The house originally had a trap door down into a small cellar which was located In a very small pantry kitchen.  It contained glass-doored cabinets for dishes with a single sink that looked out onto the Smith property.  My father ripped that little room out and made one big kitchen out of it.  My brother and I have very good memories of that house and still call Spences Bridge our ‘home town’.  When they sold it to the people who owned the Smith house at the time, they built a fireplace where the bay window was. My father also dug out a full sized basement under the house, all concreted in.  My mother did a lot of canning and that is where it was all stored.  They had a large garden and my Dad had his wood working shop in the shed. It also had a coal shed right across from the kitchen window facing the driveway, but that was torn down years ago.  There was a massive maple tree in the back yard, and my mother would be so indignant that people who saw if from the new TCH would drive down and picnic under the tree on the other side of the fence :-)  It was so darn hot in those days, I don’t blame them.

When I was young the apple orchards were still there across the street.  They were abandoned and it was heart breaking when they took them all down.  The pile of old roots though made a magical place for a kid to crawl under and find ‘rooms’. What is now called the ‘Packing House restaurant’ up the hill from Widow Smith’s for many years was a general store with living space at the back.  It is actually Widow Smith’s old apple packing place. It is still quite quaint and is certainly worthy of documenting.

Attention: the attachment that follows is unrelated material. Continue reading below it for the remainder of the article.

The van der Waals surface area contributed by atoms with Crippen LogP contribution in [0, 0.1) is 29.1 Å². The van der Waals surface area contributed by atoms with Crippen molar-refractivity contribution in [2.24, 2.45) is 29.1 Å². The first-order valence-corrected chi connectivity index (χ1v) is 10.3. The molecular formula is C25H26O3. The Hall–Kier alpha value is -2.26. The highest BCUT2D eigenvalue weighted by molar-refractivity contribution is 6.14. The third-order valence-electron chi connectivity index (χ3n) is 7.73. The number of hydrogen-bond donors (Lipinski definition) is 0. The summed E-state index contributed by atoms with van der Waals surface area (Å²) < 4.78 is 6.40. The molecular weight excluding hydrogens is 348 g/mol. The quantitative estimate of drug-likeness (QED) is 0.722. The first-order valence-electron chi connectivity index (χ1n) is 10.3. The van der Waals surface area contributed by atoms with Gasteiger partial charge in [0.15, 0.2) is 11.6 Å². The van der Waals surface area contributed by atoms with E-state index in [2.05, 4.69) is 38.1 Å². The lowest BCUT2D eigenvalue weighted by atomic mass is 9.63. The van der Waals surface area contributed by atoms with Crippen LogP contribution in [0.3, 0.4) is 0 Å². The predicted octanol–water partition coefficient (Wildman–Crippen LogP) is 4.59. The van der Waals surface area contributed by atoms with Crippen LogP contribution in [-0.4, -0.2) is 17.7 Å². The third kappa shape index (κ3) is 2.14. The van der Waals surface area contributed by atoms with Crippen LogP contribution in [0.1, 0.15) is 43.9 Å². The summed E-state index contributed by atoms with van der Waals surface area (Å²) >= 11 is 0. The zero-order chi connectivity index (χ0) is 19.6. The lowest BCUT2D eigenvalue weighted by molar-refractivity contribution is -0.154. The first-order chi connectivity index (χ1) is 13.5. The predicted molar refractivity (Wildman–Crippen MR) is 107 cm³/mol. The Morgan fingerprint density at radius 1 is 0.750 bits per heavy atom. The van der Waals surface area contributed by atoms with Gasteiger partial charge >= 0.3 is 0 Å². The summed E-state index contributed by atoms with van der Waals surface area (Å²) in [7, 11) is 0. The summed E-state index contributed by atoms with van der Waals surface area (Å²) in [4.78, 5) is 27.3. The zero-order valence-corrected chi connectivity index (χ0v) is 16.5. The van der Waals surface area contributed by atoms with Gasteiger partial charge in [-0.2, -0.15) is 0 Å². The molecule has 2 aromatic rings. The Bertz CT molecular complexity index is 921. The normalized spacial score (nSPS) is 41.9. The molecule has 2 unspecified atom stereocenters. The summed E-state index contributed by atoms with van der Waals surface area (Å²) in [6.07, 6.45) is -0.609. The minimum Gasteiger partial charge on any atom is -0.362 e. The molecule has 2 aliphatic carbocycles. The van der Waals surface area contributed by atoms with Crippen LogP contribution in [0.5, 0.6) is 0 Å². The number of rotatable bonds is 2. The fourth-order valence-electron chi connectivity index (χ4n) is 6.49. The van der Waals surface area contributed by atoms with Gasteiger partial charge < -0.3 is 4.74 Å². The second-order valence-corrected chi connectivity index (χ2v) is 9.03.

Note from Bev Howard, 2010: James Teit lived in a log house with his first wife Antko (Cook’s Ferry Indian Band); this home still stands in the mountains overlooking Spences Bridge. After she died he built a home in Spences Bridge, I am the owner of the home and I have the original land survey drawn by Teit himself, photos of his wife Leonie and his children on the front porch and other info. My neighbour owns the lot that his writing studio is on and this home has been kept original as well. His grandson will be able to confirm this info and the Museum in Merritt has an enormous amount of info and an entire wing in the Museum has been dedicated to the TEIT display.

The photo of his first home with Antko is on the front cover of The Thompson Indians of British Columbia Edited by Franz Boas, The Jesup North Pacific Edition. [and in Vanishing British Columbia – MK]. Photos of his second home also appear in other publications of Teit.

James Teit is buried in Merritt.

He lived in the log home in the mountains overlooking Sp.Br, the Spences Bridge home on Steelhead Place and a home in Merritt. These were his residences when he wasn’t traveling during his life in Canada.

A historic photo of James Teit's house on Steelhead Place in Spences Bridge, courtesy Bev Howard

A contemporary photo of the back (?) of the house from a recent MLS listing.

From Bev Howard, 2010: Here is a pic of the back yard, chicken coup and gardens and below it a shot of the interior hall. Note the detailed moldings, high ceilings and original fir floors.

Thanks to Steve Rice of Hilltop Gardens for the access to the Morens property. "HW" references are from "James Teit--Pioneer Anthropologist," by Don Bunyan, originally published in "Midden," republished in Heritage West, Fall 1981, pages 21-2. "WS" references are from Widow Smith of Spences Bridge, by Jessie Ann Smith, Sonotek Publishing, Merritt, 1989.

* * *


Contact me


Return to Vanishing B.C. main page

Artwork and text ©Michael Kluckner, 2001, 2002